7. Each Island Group is So Different
How can you feel like you’re in a different country each time you travel to a new island group yet be in the same country? Somehow, Tonga seems to manage it with each island group having very different landscapes and vibe! For instance, ‘Eua is a single rocky island with weathered formations and a national park forest. Ha’apai is a scattering of small islands with beaches and palm trees. Tongatapu is a developed island awash in villages, plantations and historic sites. Vava’u is a labyrinth of inlets and tightly compact islands. The Niuas are a snapshot of the past. Compare all of the island groups further in The Best Islands to Visit in Tonga.
8. It’s Safe
You don’t have to wander around holding onto your handbag or looking over your shoulder in Tonga. Crime rates are super low! Plus, dangerous animals are hardly an issue, with the only venomous sea snake not able to break through human skin (and don’t attack humans anyway). Tonga is also free of major diseases. However, that’s not to say that you should throw all caution to the wind. Check out How to Keep Safe in Tonga for advice.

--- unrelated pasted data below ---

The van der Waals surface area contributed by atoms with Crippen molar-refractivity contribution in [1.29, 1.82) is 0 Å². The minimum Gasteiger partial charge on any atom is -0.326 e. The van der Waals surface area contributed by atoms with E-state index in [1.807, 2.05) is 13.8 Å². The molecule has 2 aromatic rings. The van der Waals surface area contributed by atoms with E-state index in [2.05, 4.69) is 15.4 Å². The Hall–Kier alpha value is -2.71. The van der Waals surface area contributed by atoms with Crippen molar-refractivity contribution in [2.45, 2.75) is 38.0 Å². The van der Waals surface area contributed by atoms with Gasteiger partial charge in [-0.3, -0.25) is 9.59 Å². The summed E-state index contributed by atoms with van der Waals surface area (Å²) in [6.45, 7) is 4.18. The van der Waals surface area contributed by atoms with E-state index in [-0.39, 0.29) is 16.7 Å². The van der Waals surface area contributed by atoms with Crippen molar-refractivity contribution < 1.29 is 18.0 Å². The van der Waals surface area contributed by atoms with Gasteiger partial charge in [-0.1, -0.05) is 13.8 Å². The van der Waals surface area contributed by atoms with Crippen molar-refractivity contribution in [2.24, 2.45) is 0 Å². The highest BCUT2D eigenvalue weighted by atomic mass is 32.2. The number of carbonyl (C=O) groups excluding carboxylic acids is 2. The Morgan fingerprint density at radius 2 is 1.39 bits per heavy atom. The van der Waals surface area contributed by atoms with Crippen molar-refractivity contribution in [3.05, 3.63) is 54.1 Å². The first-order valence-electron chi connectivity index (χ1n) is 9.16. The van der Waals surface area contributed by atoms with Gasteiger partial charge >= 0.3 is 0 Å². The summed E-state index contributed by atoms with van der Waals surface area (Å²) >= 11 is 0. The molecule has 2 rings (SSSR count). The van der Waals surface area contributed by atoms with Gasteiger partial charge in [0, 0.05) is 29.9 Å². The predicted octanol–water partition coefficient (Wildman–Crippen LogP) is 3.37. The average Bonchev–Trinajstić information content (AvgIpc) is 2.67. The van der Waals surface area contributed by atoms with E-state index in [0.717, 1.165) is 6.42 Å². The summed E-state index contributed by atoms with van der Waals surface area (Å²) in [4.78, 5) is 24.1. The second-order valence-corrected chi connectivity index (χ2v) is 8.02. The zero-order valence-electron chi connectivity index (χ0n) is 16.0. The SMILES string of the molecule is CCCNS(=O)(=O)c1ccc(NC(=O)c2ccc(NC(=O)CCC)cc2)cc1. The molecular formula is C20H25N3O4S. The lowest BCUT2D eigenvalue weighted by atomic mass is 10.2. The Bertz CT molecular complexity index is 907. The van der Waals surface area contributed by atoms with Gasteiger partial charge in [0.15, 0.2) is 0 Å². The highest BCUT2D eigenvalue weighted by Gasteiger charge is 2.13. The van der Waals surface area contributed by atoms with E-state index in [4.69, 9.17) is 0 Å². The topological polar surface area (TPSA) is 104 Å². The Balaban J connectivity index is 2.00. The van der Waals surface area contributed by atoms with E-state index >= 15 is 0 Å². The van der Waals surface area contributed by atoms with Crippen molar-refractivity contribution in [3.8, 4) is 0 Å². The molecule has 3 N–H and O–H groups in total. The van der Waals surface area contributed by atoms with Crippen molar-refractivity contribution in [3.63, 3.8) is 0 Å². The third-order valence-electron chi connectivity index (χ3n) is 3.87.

9. There’s So Much to See on Land
In South Pacific countries, the water activities can take all of the limelight, but in Tonga, there’s so much to see on land! Check out incredible historical sites, like the mysterious Ha’amonga ‘a Maui trilithon or Tsunami Rock! There are royal palaces and tombs of ancient chiefs. Not to mention the natural wonders, from miles of blowholes to giant banyan trees to majestic limestone caves.
10. Tonga is a Year-Round Destination
When is the best time to travel to Tonga? Well, it’s when the best time is for you to travel to Tonga! As we’ve already established in our other points, there’s so much to do and see in Tonga. However, there are subtle differences in the tropical climate throughout the year and a very small selection of activities are seasonal. Check out The Best Time to Visit Tonga should you want to dive deeper into the subject.